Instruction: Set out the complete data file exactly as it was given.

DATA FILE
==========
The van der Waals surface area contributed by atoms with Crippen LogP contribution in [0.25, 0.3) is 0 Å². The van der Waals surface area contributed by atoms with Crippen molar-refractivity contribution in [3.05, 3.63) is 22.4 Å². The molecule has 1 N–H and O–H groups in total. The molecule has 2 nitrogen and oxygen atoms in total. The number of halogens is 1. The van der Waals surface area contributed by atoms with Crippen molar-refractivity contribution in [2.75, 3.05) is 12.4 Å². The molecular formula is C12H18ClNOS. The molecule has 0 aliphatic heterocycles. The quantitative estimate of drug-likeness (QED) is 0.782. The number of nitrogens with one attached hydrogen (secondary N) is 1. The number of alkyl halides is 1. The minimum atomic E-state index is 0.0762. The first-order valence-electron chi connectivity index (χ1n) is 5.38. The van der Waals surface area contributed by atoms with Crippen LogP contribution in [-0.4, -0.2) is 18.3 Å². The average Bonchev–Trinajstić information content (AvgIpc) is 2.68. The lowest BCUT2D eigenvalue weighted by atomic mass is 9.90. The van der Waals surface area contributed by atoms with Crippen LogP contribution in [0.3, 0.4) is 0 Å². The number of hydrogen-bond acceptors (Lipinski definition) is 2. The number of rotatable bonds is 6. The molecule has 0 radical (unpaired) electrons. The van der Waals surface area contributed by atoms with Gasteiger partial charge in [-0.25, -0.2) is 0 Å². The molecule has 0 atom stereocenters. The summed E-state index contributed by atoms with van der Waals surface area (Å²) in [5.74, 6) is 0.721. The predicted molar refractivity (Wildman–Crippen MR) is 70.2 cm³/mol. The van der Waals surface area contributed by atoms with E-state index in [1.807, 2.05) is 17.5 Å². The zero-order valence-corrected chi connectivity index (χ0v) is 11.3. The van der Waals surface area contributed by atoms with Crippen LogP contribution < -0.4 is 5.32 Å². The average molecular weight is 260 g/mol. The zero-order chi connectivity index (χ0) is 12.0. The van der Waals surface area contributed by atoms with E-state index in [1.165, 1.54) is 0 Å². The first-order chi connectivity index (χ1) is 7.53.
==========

The van der Waals surface area contributed by atoms with Crippen LogP contribution in [0.25, 0.3) is 0 Å². The van der Waals surface area contributed by atoms with Crippen molar-refractivity contribution in [3.05, 3.63) is 22.4 Å². The molecule has 1 N–H and O–H groups in total. The molecule has 2 nitrogen and oxygen atoms in total. The number of halogens is 1. The van der Waals surface area contributed by atoms with Crippen molar-refractivity contribution in [2.75, 3.05) is 12.4 Å². The molecular formula is C12H18ClNOS. The molecule has 0 aliphatic heterocycles. The quantitative estimate of drug-likeness (QED) is 0.782. The number of nitrogens with one attached hydrogen (secondary N) is 1. The number of alkyl halides is 1. The minimum atomic E-state index is 0.0762. The first-order valence-electron chi connectivity index (χ1n) is 5.38. The van der Waals surface area contributed by atoms with Crippen LogP contribution in [-0.4, -0.2) is 18.3 Å². The average Bonchev–Trinajstić information content (AvgIpc) is 2.68. The lowest BCUT2D eigenvalue weighted by atomic mass is 9.90. The van der Waals surface area contributed by atoms with Crippen LogP contribution in [0.3, 0.4) is 0 Å². The number of hydrogen-bond acceptors (Lipinski definition) is 2. The number of rotatable bonds is 6. The molecule has 0 radical (unpaired) electrons. The van der Waals surface area contributed by atoms with Gasteiger partial charge in [-0.25, -0.2) is 0 Å². The molecule has 0 atom stereocenters. The summed E-state index contributed by atoms with van der Waals surface area (Å²) in [5.74, 6) is 0.721. The predicted molar refractivity (Wildman–Crippen MR) is 70.2 cm³/mol. The van der Waals surface area contributed by atoms with E-state index in [1.807, 2.05) is 17.5 Å². The zero-order valence-corrected chi connectivity index (χ0v) is 11.3. The van der Waals surface area contributed by atoms with Crippen LogP contribution < -0.4 is 5.32 Å². The average molecular weight is 260 g/mol. The zero-order chi connectivity index (χ0) is 12.0. The van der Waals surface area contributed by atoms with E-state index in [1.165, 1.54) is 0 Å². The first-order chi connectivity index (χ1) is 7.53.